Carefully examining LANL clusters 2 and 3 also excludes them from 7th arc bearings. Taking a close look at the LANL Figure 4 timing referred to by Godfrey, cluster 2 is at 00:49:41 on the iceberg bearing 205.5, with another signal following 3.5 sec later at bearing 208-210. The arrival time implies an expected 7th arc bearing of 249-250. No signal components in that range are visible.
LANL cluster 3 is for a wider range from 00:39:28 to 00:39:49 centered approximately on a strong signal at 00:39:40 from bearing 196 degrees which would be another ice event. Arrival timing from the 7th arc would have a bearing of 269-270 degrees. The ice signal dominates the cluster. A weaker signal visible at 00:39:44.5 on bearing 267.2 might be of interest but the impact time on that bearing would put the plane in the water 30 seconds before the last ping.
This is all based on reasonably accurate estimates for sound speed and hydrophone placement, of course.
Mar 2019: Significantly improved bearing plot for LANL Cluster 2. Note that the axes are swapped. (click for a larger .pdf file):
There are still no components of any signal from bearing 248-250. The new plot reveals LANL Cluster 2 as two separate events from bearings 205.5 and 210.4 degrees.
Mar 2020: Improved bearing plot for LANL Cluster 1. (click for a larger .pdf file):
This enhanced plot uses covariance of the phase differential, which approximates instantaneous frequency correlation. With this plot it becomes clearer that there is no signal energy from bearing 248 with more than a half second of coherence. The first portion of the signal that was manually aligned has a bearing of 57 degrees, then the overlapping main ice event at 190.6 degrees.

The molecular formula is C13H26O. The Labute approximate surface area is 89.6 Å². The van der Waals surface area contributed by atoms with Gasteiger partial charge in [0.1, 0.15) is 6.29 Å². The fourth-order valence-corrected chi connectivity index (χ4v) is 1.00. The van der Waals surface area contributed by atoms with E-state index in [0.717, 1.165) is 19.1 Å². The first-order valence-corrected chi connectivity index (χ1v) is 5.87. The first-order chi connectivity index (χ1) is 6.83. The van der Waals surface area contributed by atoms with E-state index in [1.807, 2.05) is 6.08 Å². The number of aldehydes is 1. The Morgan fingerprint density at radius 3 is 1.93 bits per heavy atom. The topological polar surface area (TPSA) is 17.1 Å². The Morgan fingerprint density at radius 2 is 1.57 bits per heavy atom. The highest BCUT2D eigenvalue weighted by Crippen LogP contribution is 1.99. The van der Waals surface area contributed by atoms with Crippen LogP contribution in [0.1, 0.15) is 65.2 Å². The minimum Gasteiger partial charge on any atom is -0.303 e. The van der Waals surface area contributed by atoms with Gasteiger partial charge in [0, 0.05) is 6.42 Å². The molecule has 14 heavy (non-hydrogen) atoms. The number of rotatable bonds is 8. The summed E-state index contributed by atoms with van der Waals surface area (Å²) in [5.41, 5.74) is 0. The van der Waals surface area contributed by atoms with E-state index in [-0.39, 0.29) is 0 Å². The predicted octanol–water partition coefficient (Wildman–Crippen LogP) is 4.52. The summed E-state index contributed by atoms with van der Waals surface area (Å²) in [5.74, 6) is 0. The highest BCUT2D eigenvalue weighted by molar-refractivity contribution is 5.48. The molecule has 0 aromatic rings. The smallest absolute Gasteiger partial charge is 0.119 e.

Jun 2020 update: A cleaner bearing plot for LANL Cluster 1 (click for a larger .pdf file):
A new coherence algorithm produces a much cleaner bearing plot of the LANL Cluster 1 signal at 00:52:00 UTC. The colored alias artifacts of previous methods are gone, and lower noise levels reveal weaker events. The arrowhead shape is caused by the frequency dispersion on ice events, where lower frequencies have wider secondary correlation peaks. There are still no significant energy components at other bearings mixed with the main bearing 190.6 signal.
August 2020 Update: A plot of the LANL clusters time period.
This new plot shows the same time period covered by the LANL report LA-UR-14-28179 describing three clusters of signal arrivals. (Click the image for a higher resolution .pdf file.) The coherence algorithm used to generate the image looks for covariance of STFT (Short Term Fourier Transform) with a broad window of about 16 seconds. This has significantly reduced false aliasing compared to time domain covariance, with the added advantage of allowing an extended frequency range. A gamma brightening function has been applied to reveal the background noise level.
Noteworthy in the plot is that there are no apparent signal components shown coming from bearing 246.8 at 00:52:00 as reported in 2014 by LANL, or bearing 234.6 at 00:50:00 as reported by Usama Kadri in 2017 and 2019. All of the signals and clusters reported by others in this time frame can be seen to arrive from directions south of the Cape Leeuwin hydrophone array, which classifies them all as typical ice events.
The sensitivity of the plot does show far weaker signals coming from west of H01, which could be analyzed in more detail.